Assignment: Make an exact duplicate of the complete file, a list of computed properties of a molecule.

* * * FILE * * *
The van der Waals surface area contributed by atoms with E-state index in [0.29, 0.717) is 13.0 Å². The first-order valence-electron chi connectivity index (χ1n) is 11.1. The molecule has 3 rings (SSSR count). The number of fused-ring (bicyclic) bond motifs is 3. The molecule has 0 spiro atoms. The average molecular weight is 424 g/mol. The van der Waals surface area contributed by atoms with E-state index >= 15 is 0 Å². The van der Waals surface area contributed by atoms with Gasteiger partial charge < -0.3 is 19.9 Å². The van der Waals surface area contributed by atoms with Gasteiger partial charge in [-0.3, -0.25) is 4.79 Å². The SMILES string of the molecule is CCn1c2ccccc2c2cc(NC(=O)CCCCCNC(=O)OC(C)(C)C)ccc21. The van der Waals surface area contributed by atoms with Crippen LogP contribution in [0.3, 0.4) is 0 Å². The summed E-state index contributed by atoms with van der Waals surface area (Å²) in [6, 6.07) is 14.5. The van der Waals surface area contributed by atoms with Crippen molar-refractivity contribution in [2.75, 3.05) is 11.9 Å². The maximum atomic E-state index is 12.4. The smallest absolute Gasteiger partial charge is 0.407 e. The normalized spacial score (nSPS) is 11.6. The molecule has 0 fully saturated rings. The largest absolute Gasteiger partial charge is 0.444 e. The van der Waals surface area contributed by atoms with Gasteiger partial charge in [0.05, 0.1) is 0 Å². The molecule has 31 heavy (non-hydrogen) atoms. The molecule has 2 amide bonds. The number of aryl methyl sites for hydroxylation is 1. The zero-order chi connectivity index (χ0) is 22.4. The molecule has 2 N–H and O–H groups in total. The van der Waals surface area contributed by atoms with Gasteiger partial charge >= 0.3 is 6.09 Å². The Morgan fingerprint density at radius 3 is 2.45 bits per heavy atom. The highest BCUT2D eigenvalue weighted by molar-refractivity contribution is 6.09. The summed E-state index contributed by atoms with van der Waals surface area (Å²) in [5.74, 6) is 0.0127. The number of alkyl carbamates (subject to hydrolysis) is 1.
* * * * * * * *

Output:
The van der Waals surface area contributed by atoms with E-state index in [0.29, 0.717) is 13.0 Å². The first-order valence-electron chi connectivity index (χ1n) is 11.1. The molecule has 3 rings (SSSR count). The number of fused-ring (bicyclic) bond motifs is 3. The molecule has 0 spiro atoms. The average molecular weight is 424 g/mol. The van der Waals surface area contributed by atoms with E-state index >= 15 is 0 Å². The van der Waals surface area contributed by atoms with Gasteiger partial charge < -0.3 is 19.9 Å². The van der Waals surface area contributed by atoms with Gasteiger partial charge in [-0.3, -0.25) is 4.79 Å². The SMILES string of the molecule is CCn1c2ccccc2c2cc(NC(=O)CCCCCNC(=O)OC(C)(C)C)ccc21. The van der Waals surface area contributed by atoms with Crippen LogP contribution in [0.3, 0.4) is 0 Å². The summed E-state index contributed by atoms with van der Waals surface area (Å²) in [6, 6.07) is 14.5. The van der Waals surface area contributed by atoms with Crippen molar-refractivity contribution in [2.75, 3.05) is 11.9 Å². The maximum atomic E-state index is 12.4. The smallest absolute Gasteiger partial charge is 0.407 e. The normalized spacial score (nSPS) is 11.6. The molecule has 0 fully saturated rings. The largest absolute Gasteiger partial charge is 0.444 e. The van der Waals surface area contributed by atoms with Gasteiger partial charge in [0.05, 0.1) is 0 Å². The molecule has 31 heavy (non-hydrogen) atoms. The molecule has 2 amide bonds. The number of aryl methyl sites for hydroxylation is 1. The zero-order chi connectivity index (χ0) is 22.4. The molecule has 2 N–H and O–H groups in total. The van der Waals surface area contributed by atoms with Gasteiger partial charge >= 0.3 is 6.09 Å². The Morgan fingerprint density at radius 3 is 2.45 bits per heavy atom. The highest BCUT2D eigenvalue weighted by molar-refractivity contribution is 6.09. The summed E-state index contributed by atoms with van der Waals surface area (Å²) in [5.74, 6) is 0.0127. The number of alkyl carbamates (subject to hydrolysis) is 1.